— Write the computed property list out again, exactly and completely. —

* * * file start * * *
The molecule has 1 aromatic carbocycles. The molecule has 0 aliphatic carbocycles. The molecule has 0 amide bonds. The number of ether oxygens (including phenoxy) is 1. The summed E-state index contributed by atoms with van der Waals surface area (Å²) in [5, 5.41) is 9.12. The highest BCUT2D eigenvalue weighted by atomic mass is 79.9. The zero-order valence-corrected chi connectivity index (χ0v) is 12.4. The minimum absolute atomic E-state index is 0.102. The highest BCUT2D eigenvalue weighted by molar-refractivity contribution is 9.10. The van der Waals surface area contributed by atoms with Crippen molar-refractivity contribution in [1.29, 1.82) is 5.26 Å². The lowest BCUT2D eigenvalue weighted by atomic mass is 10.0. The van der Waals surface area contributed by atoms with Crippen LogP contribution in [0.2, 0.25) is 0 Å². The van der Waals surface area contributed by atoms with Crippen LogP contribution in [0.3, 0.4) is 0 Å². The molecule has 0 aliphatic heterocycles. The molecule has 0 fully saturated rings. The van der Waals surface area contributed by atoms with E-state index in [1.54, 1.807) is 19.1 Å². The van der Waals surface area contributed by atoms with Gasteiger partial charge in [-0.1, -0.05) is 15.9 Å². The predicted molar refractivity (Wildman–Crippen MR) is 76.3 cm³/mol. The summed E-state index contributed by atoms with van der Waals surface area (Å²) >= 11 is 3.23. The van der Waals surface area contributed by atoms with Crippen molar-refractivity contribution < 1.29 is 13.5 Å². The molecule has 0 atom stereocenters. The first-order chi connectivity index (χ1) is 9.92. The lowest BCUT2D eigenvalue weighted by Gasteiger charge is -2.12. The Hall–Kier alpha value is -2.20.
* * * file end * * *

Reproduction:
The molecule has 1 aromatic carbocycles. The molecule has 0 aliphatic carbocycles. The molecule has 0 amide bonds. The number of ether oxygens (including phenoxy) is 1. The summed E-state index contributed by atoms with van der Waals surface area (Å²) in [5, 5.41) is 9.12. The highest BCUT2D eigenvalue weighted by atomic mass is 79.9. The zero-order valence-corrected chi connectivity index (χ0v) is 12.4. The minimum absolute atomic E-state index is 0.102. The highest BCUT2D eigenvalue weighted by molar-refractivity contribution is 9.10. The van der Waals surface area contributed by atoms with Crippen molar-refractivity contribution in [1.29, 1.82) is 5.26 Å². The lowest BCUT2D eigenvalue weighted by atomic mass is 10.0. The van der Waals surface area contributed by atoms with Crippen LogP contribution in [0.2, 0.25) is 0 Å². The van der Waals surface area contributed by atoms with Crippen LogP contribution in [0.3, 0.4) is 0 Å². The molecule has 0 aliphatic heterocycles. The molecule has 0 fully saturated rings. The van der Waals surface area contributed by atoms with E-state index in [1.54, 1.807) is 19.1 Å². The van der Waals surface area contributed by atoms with Gasteiger partial charge in [-0.1, -0.05) is 15.9 Å². The predicted molar refractivity (Wildman–Crippen MR) is 76.3 cm³/mol. The summed E-state index contributed by atoms with van der Waals surface area (Å²) >= 11 is 3.23. The van der Waals surface area contributed by atoms with Crippen molar-refractivity contribution < 1.29 is 13.5 Å². The molecule has 0 atom stereocenters. The first-order chi connectivity index (χ1) is 9.92. The lowest BCUT2D eigenvalue weighted by Gasteiger charge is -2.12. The Hall–Kier alpha value is -2.20.